By L.A. Williams, Correspondent
Christian Action League
June 20, 2014
North Carolina children suffering from severe seizure disorders could be one step closer to a new treatment. The House gave its approval Thursday to the use of cannabidiol (CBD) oil, an extract made from genetically modified marijuana plants.
“This plant is high in CBD (10 percent) and low in THC (tetrahydrocannabinol) with less than .3 percent,” explained Rep. Pat McElraft (R-Carteret), one of the bill’s four primary sponsors, as she addressed the Health and Human Services Committee on Wednesday. On Thursday she told the House not to be afraid that the measure was “the camel’s nose under the tent” regarding medical marijuana.
“The M-word is not even in the bill,” she said, describing the tightly written proposal as one that has been “a long time coming for some special and precious children.”
Labeled “Hope 4 Haley and Friends” in honor of 6-year-old Haley Ward of Newport, House Bill 1220 would create a CBD oil compassionate use registry for those who have intractable seizure disorders and would protect patients and caregivers from drug charges related to the product. Further, it would offer immunity to neurologists who oversee the use of the extract for their patients, who would be required to meet a number of strict criteria. For example, the patient must be under the care of a neurologist affiliated with the University of North Carolina at Chapel Hill, Duke University or Wake Forest University, and must have been diagnosed with intractable epilepsy (a seizure disorder that does not respond to three or more treatment options overseen by the neurologist). Parents or guardians who are to administer the medicine must first acquire a $50 hemp extract registration card from the Department of Health and Human Services, which will make its database available to local law enforcement and health officials.
“Because this is drafted in such a tight way, it is so different than what we look at when we talk about medical marijuana bills,” Rep. Marilyn Avila (R-Wake) told fellow lawmakers, as she outlined four major differences.
“It is limited to a specifically well recognized, diagnosed medical condition,” Avila said, whereas medical marijuana is typically made available for anyone claiming to have chronic pain.
Secondly, she pointed to controlled production, the fact that CBD oil is manufactured in a pharmaceutical grade laboratory and results in a liquid with a dosage that can be controlled for weight or other factors as opposed to marijuana that can vary widely in strength from plant to plant.
Delivery method is another difference listed by Avila, who explained that the hemp extract is swallowed allowing direct entrance into the body, whereas marijuana is smoked, meaning “you can’t measure how much you get or how long it stays in your body.”
“Most important of all, I think, for me as a scientist, the whole process is under the supervision of licensed medical specialists who have spent a lot of time studying the disease. They understand the medicines involved and they can watch for symptoms in their patients to see what is happening,” she concluded.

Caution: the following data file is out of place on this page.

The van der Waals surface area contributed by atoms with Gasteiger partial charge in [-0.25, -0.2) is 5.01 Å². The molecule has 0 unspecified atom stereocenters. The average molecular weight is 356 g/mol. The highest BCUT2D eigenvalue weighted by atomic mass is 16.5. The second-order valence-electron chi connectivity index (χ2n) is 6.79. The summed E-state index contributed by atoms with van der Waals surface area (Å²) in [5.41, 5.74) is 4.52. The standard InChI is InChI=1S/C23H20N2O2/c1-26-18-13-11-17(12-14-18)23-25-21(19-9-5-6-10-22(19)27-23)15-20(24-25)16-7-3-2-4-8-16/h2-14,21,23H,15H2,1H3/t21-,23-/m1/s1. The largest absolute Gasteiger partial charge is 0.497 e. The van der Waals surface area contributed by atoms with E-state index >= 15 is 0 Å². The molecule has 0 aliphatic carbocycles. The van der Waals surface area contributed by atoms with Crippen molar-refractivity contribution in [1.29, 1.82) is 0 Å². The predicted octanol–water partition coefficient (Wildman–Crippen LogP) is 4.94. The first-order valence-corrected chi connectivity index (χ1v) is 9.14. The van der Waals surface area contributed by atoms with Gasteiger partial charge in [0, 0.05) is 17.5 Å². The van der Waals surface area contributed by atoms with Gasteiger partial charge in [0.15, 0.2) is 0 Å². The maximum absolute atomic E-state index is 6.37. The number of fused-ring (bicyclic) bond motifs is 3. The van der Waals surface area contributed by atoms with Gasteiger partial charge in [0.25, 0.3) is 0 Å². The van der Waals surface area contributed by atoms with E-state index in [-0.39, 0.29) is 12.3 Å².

Avila was among a number of lawmakers who adamantly oppose medical marijuana but rose to support Hope 4 Haley and Friends during a House session marked by emotion as members described the desperation of children and families affected by constant seizures.
Rep. McElraft related the case of Zora Carlin, who has Dravet Syndrome and suffers an average of 40 seizures per day even as doctors have tried 14 different medications to stop them. Carlin’s father, Steve, addressed the Health and Human Services Committee Wednesday on behalf of his own child and thousands of others, some of whose families are now separated as the patient and one parent seek treatment in states such as Colorado, where CBD oil is legal and produced via a strain of the plant called Charlotte’s Web.
Members of the House also heard about LGS, Lennox-Gestaut Syndrome, the type of epilepsy that plagues Haley Ward, who is severely developmentally delayed because of the illness.
“Children that have these syndromes have a genetic disorder that makes them much more prone to have electrical instability in their brains,” explained Rep. Jim Fulghum (R-Wake), a neurosurgeon and primary bill sponsor. “They don’t get to develop motor skills, to talk, to walk, that kind of thing. They have an inability to grow because they are having so many seizures they never get back to baseline. And every one they have makes the next one worse.”
He said CBD oil has been shown to have “fairly dramatic results” in its early trials and that the FDA has seen fit to fast-track the drug. A British company, GW Pharmaceuticals, which produces a cannabidiol drug called Epidiolex, is also in the process of offering clinical trials of its medication, studies of which may run parallel to those encouraged by the bill at Tar Heel universities.
Even with the fast-track process, lawmakers said it would be at least two years before the drug could win full FDA approval and become available by prescription, thus pointing to the need for bills like Hope 4 Haley and Friends.
Having passed the House, 111 to 2, H 1220 will now go to the Senate.